Explain (10-15 Minutes)
Use the Lesson 4 slides to answer the question: What states did you change as phase changes occurred?
Tell students the following (either on the whiteboard or verbally): Temperature is a measure of kinetic energy and transferring energy can cause a phase change.
Ask students the following questions using the slides:
1. What was happening to the water on TerreSense when you measured a cold object?
- The world became ice.
- Misconception: We added cold to the world.
- Answer: We transferred energy (heat) from the system which reduced particle motion and reduced the temperature of the water. This made it change states.
2. What happened when you measured a warm object?
- The ice melted.
- Misconception: We added water to the world.
- Answer: We transferred energy (heat) to the system which sped up particle motion and increased the temperature of the water. This made it change states.
3. Why didn’t the house evaporate when you added energy to the world?
- Misconception: The energy didn’t affect the house.
- There was not enough energy transferred to the house to change the house’s material from solid to liquid to gas. Different materials require different amounts of energy/heat to change phases. It is clear that the house’s materials required more heat!
Following these slides, have students complete the table in their Graphic Organizer. Review the answers shown below and discuss the questions as a class:
Have students Think, Pair, Share for the following StoryMode reflection question:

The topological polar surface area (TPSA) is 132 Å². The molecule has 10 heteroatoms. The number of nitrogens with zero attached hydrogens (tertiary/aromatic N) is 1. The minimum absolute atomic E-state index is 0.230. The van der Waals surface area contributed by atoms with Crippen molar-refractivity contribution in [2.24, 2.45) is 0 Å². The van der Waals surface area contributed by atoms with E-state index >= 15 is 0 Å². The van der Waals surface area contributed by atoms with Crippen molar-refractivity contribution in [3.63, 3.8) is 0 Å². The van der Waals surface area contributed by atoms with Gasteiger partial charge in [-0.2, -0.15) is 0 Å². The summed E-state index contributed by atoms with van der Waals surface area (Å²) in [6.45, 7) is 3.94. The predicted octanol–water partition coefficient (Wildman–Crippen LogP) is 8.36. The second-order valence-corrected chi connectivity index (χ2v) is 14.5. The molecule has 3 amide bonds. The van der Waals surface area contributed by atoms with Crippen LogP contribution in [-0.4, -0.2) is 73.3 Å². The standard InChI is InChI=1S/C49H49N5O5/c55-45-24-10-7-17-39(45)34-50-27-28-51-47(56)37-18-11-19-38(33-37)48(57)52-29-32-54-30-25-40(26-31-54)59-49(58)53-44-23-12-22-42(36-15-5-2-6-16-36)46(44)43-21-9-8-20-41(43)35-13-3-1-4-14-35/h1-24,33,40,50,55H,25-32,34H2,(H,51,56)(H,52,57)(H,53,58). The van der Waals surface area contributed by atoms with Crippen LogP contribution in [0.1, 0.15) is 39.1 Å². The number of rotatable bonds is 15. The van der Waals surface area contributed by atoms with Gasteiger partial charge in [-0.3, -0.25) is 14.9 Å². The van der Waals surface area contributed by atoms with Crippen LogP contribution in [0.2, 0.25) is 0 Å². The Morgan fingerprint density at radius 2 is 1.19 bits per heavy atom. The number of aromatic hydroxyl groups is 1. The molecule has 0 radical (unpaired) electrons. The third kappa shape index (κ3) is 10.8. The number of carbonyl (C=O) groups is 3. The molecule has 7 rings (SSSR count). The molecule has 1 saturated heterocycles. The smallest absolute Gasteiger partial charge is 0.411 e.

How did changing the climate in the game impact the environment in the world? How does that relate to the environment on earth?
Apply: An introduction to the Composition of Matter
After students have played the StoryMode level and discussed the phase changes they observed, you can ask them the following questions to elaborate:
- Why is it just water that changes from gas to liquid in the water cycle?
- POTENTIAL ANSWER: Matter changes phases at different temperatures.
- Below is a diagram of the composition of our air
- How much of the air we breathe is water?
Use the table below to answer the following question: Why wouldn’t nitrogen, oxygen, or carbon dioxide condense in the water cycle?
POTENTIAL ANSWER: Matter changes phases at different temperatures, so it would take a lot lower temperature to cause a phase change for oxygen and nitrogen.
Closing/Reflection Activity (10-15 Minutes)
Explain to students how temperature, states of matter, and phase changes interact to create the water cycle. Use the diagram from the engagement part of this lesson and the diagram from Lesson 1 to help guide students as you explain.
Ask students to write answers to the following reflection questions then discuss as a class:
- How did our tools help us explore this topic?
- How can we use technology to monitor climate change/natural disasters?
- What can we do to prevent the climate from changing more?
Optional: Provide this optional assignment to students in class or for homework to assess their understanding: Additional Assignment: TS Lesson 4.
To evaluate understanding, have students complete the following Summative Assessment on the different properties for each state of matter.